[lg policy] book notice: The Story of French: From Charlemagne to The Cirque du Soleil

Harold Schiffman hfsclpp at GMAIL.COM
Wed Sep 30 15:25:16 UTC 2009

The Story of French: From Charlemagne to The Cirque du Soleil
Jean-Benoît Nadeau + Julie Barlow
Robson Books 2006

A book review by Danny Yee © 2009 http://dannyreviews.com/

In The Story of French Nadeau and Barlow present a potted history of
French, emphasizing culture and politics and language policies but
also touching on linguistics.
The story begins with the early history of French and its origins as a
fusion of dialects from four regions around Paris. The 16th century
was key to its literary and political standardisation and promotion,
and saw the creation of the French Academcy and the origins of
purisme, the peculiarly French form of language purism.

The first wave of colonial settlements established French in the
Caribbean and North America. And in the 17th and 18th centuries French
became the language of international communication and culture, as
"the language of genius" and of the salon. In the 1790s a survey by
the Abbé Grégoire found that, out of a population of twenty eight
million French citizens, only three million spoke French well and
maybe another six million could carry on a conversation; most spoke a
mix of other languages and dialects. The French Revolution helped to
spread the use of French, both inside France and outside. And the 19th
century creation of a mass education system continued its
consolidation — and reinforced its purist tendencies.

French had a different history in Haiti, Belgium and Switzerland. And
in North America, separated from France by defeat in war,
French-speakers in Quebec, Acadia, other parts of Canada, and
Louisiana went their own way. Elsewhere, following the "second
colonial push", the French imperial project didn't succeed in its
policy of cultural assimilation, but did manage to create a
French-speaking base in the colonies. French culture and science, from
Victor Hugo to the Suez Canal, have helped to make French attractive.
More direct action has come from educational networks and
organisations such as the Alliance française and the Alliance
israélite universelle, created to help educate poor Jews in French.

The rise of English has seen the decline of French as the language of
treaties and in other spheres, but it has retained standing as an
international language. In many former colonies, in Africa, Lebanon
and elsewhere, French has flourished and remains in many both an
official and everyday language; in others, such as Syria and
Indochina, it has not fared so well. The second half of the 20th
century saw a rise in French language activism in North America, which
took different forms in Quebec, Acadia and Louisiana. At a different
level, the Francophonie is an official organisation of francophone
countries vaguely comparable to the Commonwealth, which had its
antecedents in the 1950s but has been slowly increasing in prominence
since then.

Looking at some current debates, Nadeau and Barlow describe the
ongoing "struggle for standards" driven by clueless language purists;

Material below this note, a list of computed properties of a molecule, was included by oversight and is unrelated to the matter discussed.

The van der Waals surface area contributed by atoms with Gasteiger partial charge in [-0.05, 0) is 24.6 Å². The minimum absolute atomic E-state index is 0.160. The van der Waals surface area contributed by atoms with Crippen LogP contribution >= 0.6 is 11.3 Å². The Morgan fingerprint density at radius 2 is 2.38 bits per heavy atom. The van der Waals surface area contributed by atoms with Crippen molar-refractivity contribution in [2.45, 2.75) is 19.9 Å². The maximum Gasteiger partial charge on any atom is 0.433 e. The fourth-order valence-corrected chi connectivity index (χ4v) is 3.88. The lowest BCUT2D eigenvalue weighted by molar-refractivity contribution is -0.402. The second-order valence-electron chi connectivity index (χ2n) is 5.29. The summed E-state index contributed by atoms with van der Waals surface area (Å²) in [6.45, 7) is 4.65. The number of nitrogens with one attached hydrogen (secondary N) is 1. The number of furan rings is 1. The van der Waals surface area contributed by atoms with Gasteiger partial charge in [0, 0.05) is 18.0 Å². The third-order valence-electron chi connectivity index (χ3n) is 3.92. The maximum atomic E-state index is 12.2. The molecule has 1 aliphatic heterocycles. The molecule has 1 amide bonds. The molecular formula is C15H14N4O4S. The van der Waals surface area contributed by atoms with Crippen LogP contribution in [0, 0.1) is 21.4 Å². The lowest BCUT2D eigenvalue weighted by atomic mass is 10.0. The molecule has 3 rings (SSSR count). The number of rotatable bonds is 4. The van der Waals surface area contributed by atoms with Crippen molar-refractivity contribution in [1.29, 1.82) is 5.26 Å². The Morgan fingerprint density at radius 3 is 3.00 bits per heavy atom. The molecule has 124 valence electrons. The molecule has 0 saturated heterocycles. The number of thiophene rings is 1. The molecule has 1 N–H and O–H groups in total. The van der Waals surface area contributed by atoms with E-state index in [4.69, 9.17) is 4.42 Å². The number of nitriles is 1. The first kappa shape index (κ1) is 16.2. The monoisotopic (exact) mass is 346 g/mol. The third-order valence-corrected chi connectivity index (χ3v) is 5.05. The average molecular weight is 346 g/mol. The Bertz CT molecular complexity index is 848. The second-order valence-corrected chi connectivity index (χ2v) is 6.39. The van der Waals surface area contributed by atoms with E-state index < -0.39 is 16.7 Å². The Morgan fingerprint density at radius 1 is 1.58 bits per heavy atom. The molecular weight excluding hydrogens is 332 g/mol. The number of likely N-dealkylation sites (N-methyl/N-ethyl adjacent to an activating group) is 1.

they consider neologisms, new sources for standards, changes in the
policies of dictionaries, and so forth. Surveying language policies
and international campaigns for "cultural diversity" clauses, they
suggest that France is in some ways the obstacle, with Quebec and
others leading the way. And they conclude with a consideration of
possible futures for French.


The authors of The Story of French are journalists, not historians or
linguists, and this is evident in their approach. Politics and culture
take centre stage and there is little local socio-linguistics — I
didn't come away with any idea of the contexts in which French would
be preferred to Wolof (or Arabic) in Senegal, for example. More
attention is also paid to vocabulary — easier to explain to those
without a linguistics background — than to other aspects of language.

Nadeau and Barlow are also partisan participants in the debates and
political processes they describe. They are cheerleaders for French,
for French culture, for government and organisational activism to
support its use, and for the approach to that taken by Quebec over
that taken by France. There is some exaggeration here — Louis Pasteur
apparently "invented modern biology", for example — and some careless
errors — "most of the world's languages have an academy, institute,
committee, council or commission that serves as the ultimate authority
on standards" (Lardil? Miniafia?).

There's a six page "Selected Bibliography", broken into thematic
sections, but the vast majority of the works in it are in French. For
a book in English, it would have been more useful to emphasize English
sources, perhaps even to list them separately. These concerns make me
reluctant to use The Story of French as a reference, but as a general
introduction it works well. There was a wealth of information in it
that was new to me, on the history of the Francophonie, the extent of
French use in Israel, the history of Acadia, language politics in
Quebec, and more. And I'm not aware of other popular books in English
that cover the same material.

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